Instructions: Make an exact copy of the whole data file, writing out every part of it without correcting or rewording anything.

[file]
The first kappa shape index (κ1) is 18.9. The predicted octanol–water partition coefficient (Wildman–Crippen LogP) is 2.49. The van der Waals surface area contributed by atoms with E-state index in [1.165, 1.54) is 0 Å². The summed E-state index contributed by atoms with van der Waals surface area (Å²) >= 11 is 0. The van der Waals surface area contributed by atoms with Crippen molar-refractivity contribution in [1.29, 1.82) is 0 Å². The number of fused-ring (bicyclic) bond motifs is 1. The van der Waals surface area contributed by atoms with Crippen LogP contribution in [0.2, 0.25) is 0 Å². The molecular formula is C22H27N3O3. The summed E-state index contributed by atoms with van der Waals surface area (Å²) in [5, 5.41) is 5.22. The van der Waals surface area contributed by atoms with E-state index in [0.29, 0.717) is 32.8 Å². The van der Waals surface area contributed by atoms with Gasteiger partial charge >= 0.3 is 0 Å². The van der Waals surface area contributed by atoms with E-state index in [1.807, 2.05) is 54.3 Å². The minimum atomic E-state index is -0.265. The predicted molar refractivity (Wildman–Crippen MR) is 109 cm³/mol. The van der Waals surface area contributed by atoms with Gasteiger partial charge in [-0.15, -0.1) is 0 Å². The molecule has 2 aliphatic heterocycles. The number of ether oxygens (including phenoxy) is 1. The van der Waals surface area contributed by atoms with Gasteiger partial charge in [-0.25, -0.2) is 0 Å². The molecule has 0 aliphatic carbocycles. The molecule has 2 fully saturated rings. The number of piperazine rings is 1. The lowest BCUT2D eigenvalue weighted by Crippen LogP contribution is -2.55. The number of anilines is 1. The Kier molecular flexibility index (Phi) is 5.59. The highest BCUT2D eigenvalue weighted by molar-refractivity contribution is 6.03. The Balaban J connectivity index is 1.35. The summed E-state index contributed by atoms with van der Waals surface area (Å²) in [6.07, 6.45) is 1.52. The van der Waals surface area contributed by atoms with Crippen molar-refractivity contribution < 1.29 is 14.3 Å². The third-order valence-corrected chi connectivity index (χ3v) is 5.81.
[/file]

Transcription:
The first kappa shape index (κ1) is 18.9. The predicted octanol–water partition coefficient (Wildman–Crippen LogP) is 2.49. The van der Waals surface area contributed by atoms with E-state index in [1.165, 1.54) is 0 Å². The summed E-state index contributed by atoms with van der Waals surface area (Å²) >= 11 is 0. The van der Waals surface area contributed by atoms with Crippen molar-refractivity contribution in [1.29, 1.82) is 0 Å². The number of fused-ring (bicyclic) bond motifs is 1. The van der Waals surface area contributed by atoms with Crippen LogP contribution in [0.2, 0.25) is 0 Å². The molecular formula is C22H27N3O3. The summed E-state index contributed by atoms with van der Waals surface area (Å²) in [5, 5.41) is 5.22. The van der Waals surface area contributed by atoms with E-state index in [0.29, 0.717) is 32.8 Å². The van der Waals surface area contributed by atoms with Gasteiger partial charge >= 0.3 is 0 Å². The van der Waals surface area contributed by atoms with E-state index in [1.807, 2.05) is 54.3 Å². The minimum atomic E-state index is -0.265. The predicted molar refractivity (Wildman–Crippen MR) is 109 cm³/mol. The van der Waals surface area contributed by atoms with Gasteiger partial charge in [-0.15, -0.1) is 0 Å². The molecule has 2 aliphatic heterocycles. The number of ether oxygens (including phenoxy) is 1. The van der Waals surface area contributed by atoms with Gasteiger partial charge in [-0.25, -0.2) is 0 Å². The molecule has 0 aliphatic carbocycles. The molecule has 2 fully saturated rings. The number of piperazine rings is 1. The lowest BCUT2D eigenvalue weighted by Crippen LogP contribution is -2.55. The number of anilines is 1. The Kier molecular flexibility index (Phi) is 5.59. The highest BCUT2D eigenvalue weighted by molar-refractivity contribution is 6.03. The Balaban J connectivity index is 1.35. The summed E-state index contributed by atoms with van der Waals surface area (Å²) in [6.07, 6.45) is 1.52. The van der Waals surface area contributed by atoms with Crippen molar-refractivity contribution < 1.29 is 14.3 Å². The third-order valence-corrected chi connectivity index (χ3v) is 5.81.